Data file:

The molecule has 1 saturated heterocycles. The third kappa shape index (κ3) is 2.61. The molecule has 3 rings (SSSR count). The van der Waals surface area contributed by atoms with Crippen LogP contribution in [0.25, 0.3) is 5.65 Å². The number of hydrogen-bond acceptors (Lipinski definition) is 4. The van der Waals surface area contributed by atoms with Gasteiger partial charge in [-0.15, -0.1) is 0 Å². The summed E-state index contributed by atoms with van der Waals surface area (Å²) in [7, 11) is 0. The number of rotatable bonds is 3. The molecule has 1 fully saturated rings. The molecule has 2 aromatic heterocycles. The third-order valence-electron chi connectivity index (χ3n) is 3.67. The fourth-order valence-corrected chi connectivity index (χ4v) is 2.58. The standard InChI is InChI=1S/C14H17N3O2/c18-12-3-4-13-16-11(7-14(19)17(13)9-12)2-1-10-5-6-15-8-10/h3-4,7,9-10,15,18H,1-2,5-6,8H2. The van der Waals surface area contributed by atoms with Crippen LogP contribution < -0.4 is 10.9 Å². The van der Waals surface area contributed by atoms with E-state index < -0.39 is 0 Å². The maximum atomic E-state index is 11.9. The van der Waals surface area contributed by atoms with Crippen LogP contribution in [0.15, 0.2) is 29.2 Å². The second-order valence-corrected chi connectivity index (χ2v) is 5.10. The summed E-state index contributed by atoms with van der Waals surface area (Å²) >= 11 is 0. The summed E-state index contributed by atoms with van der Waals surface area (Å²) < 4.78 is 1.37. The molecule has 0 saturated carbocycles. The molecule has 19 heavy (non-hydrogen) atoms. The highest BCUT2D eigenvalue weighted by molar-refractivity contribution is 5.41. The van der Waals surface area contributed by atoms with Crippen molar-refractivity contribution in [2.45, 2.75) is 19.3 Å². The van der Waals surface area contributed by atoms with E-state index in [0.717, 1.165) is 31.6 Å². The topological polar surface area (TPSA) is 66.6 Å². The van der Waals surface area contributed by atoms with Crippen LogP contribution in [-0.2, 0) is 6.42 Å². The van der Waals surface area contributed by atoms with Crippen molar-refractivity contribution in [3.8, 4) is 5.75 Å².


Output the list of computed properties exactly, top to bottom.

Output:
The molecule has 1 saturated heterocycles. The third kappa shape index (κ3) is 2.61. The molecule has 3 rings (SSSR count). The van der Waals surface area contributed by atoms with Crippen LogP contribution in [0.25, 0.3) is 5.65 Å². The number of hydrogen-bond acceptors (Lipinski definition) is 4. The van der Waals surface area contributed by atoms with Gasteiger partial charge in [-0.15, -0.1) is 0 Å². The summed E-state index contributed by atoms with van der Waals surface area (Å²) in [7, 11) is 0. The number of rotatable bonds is 3. The molecule has 1 fully saturated rings. The molecule has 2 aromatic heterocycles. The third-order valence-electron chi connectivity index (χ3n) is 3.67. The fourth-order valence-corrected chi connectivity index (χ4v) is 2.58. The standard InChI is InChI=1S/C14H17N3O2/c18-12-3-4-13-16-11(7-14(19)17(13)9-12)2-1-10-5-6-15-8-10/h3-4,7,9-10,15,18H,1-2,5-6,8H2. The van der Waals surface area contributed by atoms with Crippen LogP contribution < -0.4 is 10.9 Å². The van der Waals surface area contributed by atoms with E-state index < -0.39 is 0 Å². The maximum atomic E-state index is 11.9. The van der Waals surface area contributed by atoms with Crippen LogP contribution in [0.15, 0.2) is 29.2 Å². The second-order valence-corrected chi connectivity index (χ2v) is 5.10. The summed E-state index contributed by atoms with van der Waals surface area (Å²) >= 11 is 0. The summed E-state index contributed by atoms with van der Waals surface area (Å²) < 4.78 is 1.37. The molecule has 0 saturated carbocycles. The molecule has 19 heavy (non-hydrogen) atoms. The highest BCUT2D eigenvalue weighted by molar-refractivity contribution is 5.41. The van der Waals surface area contributed by atoms with Crippen molar-refractivity contribution in [2.45, 2.75) is 19.3 Å². The van der Waals surface area contributed by atoms with E-state index in [0.717, 1.165) is 31.6 Å². The topological polar surface area (TPSA) is 66.6 Å². The van der Waals surface area contributed by atoms with Crippen LogP contribution in [-0.2, 0) is 6.42 Å². The van der Waals surface area contributed by atoms with Crippen molar-refractivity contribution in [3.8, 4) is 5.75 Å².